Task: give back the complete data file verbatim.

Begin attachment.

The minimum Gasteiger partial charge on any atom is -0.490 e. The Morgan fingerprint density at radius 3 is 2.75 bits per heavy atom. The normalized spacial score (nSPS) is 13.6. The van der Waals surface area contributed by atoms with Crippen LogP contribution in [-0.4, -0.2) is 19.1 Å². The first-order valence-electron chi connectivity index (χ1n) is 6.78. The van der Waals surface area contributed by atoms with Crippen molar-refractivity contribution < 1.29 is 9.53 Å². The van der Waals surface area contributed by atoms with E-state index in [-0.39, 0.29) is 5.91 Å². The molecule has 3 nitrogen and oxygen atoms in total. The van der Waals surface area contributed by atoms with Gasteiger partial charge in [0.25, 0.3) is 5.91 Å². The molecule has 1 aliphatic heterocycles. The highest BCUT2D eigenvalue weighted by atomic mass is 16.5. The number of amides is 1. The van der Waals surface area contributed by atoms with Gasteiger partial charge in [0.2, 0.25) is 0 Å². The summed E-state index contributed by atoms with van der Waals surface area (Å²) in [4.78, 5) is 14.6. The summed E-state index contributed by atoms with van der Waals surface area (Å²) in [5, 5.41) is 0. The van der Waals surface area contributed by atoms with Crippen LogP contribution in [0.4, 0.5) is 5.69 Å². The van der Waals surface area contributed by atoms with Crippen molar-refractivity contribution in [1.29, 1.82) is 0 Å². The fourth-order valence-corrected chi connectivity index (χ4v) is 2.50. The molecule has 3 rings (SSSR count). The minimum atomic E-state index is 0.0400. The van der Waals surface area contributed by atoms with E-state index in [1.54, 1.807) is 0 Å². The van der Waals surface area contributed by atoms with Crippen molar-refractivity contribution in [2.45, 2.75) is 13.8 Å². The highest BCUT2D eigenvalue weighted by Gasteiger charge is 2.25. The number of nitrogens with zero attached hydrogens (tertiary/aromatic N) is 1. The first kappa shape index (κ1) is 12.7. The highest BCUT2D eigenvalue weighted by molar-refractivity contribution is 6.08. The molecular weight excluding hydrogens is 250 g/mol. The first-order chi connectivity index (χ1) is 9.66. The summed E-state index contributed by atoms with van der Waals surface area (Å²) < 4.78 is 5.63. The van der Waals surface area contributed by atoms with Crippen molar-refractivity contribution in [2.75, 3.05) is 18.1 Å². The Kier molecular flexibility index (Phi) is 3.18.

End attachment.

The minimum Gasteiger partial charge on any atom is -0.490 e. The Morgan fingerprint density at radius 3 is 2.75 bits per heavy atom. The normalized spacial score (nSPS) is 13.6. The van der Waals surface area contributed by atoms with Crippen LogP contribution in [-0.4, -0.2) is 19.1 Å². The first-order valence-electron chi connectivity index (χ1n) is 6.78. The van der Waals surface area contributed by atoms with Crippen molar-refractivity contribution < 1.29 is 9.53 Å². The van der Waals surface area contributed by atoms with E-state index in [-0.39, 0.29) is 5.91 Å². The molecule has 3 nitrogen and oxygen atoms in total. The van der Waals surface area contributed by atoms with Gasteiger partial charge in [0.25, 0.3) is 5.91 Å². The molecule has 1 aliphatic heterocycles. The highest BCUT2D eigenvalue weighted by atomic mass is 16.5. The number of amides is 1. The van der Waals surface area contributed by atoms with Gasteiger partial charge in [0.2, 0.25) is 0 Å². The summed E-state index contributed by atoms with van der Waals surface area (Å²) in [4.78, 5) is 14.6. The summed E-state index contributed by atoms with van der Waals surface area (Å²) in [5, 5.41) is 0. The van der Waals surface area contributed by atoms with Crippen LogP contribution in [0.4, 0.5) is 5.69 Å². The van der Waals surface area contributed by atoms with Crippen molar-refractivity contribution in [1.29, 1.82) is 0 Å². The fourth-order valence-corrected chi connectivity index (χ4v) is 2.50. The molecule has 3 rings (SSSR count). The minimum atomic E-state index is 0.0400. The van der Waals surface area contributed by atoms with E-state index in [1.54, 1.807) is 0 Å². The van der Waals surface area contributed by atoms with Crippen molar-refractivity contribution in [2.45, 2.75) is 13.8 Å². The highest BCUT2D eigenvalue weighted by Gasteiger charge is 2.25. The number of nitrogens with zero attached hydrogens (tertiary/aromatic N) is 1. The first kappa shape index (κ1) is 12.7. The highest BCUT2D eigenvalue weighted by molar-refractivity contribution is 6.08. The molecular weight excluding hydrogens is 250 g/mol. The first-order chi connectivity index (χ1) is 9.66. The summed E-state index contributed by atoms with van der Waals surface area (Å²) < 4.78 is 5.63. The van der Waals surface area contributed by atoms with Crippen molar-refractivity contribution in [2.75, 3.05) is 18.1 Å². The Kier molecular flexibility index (Phi) is 3.18.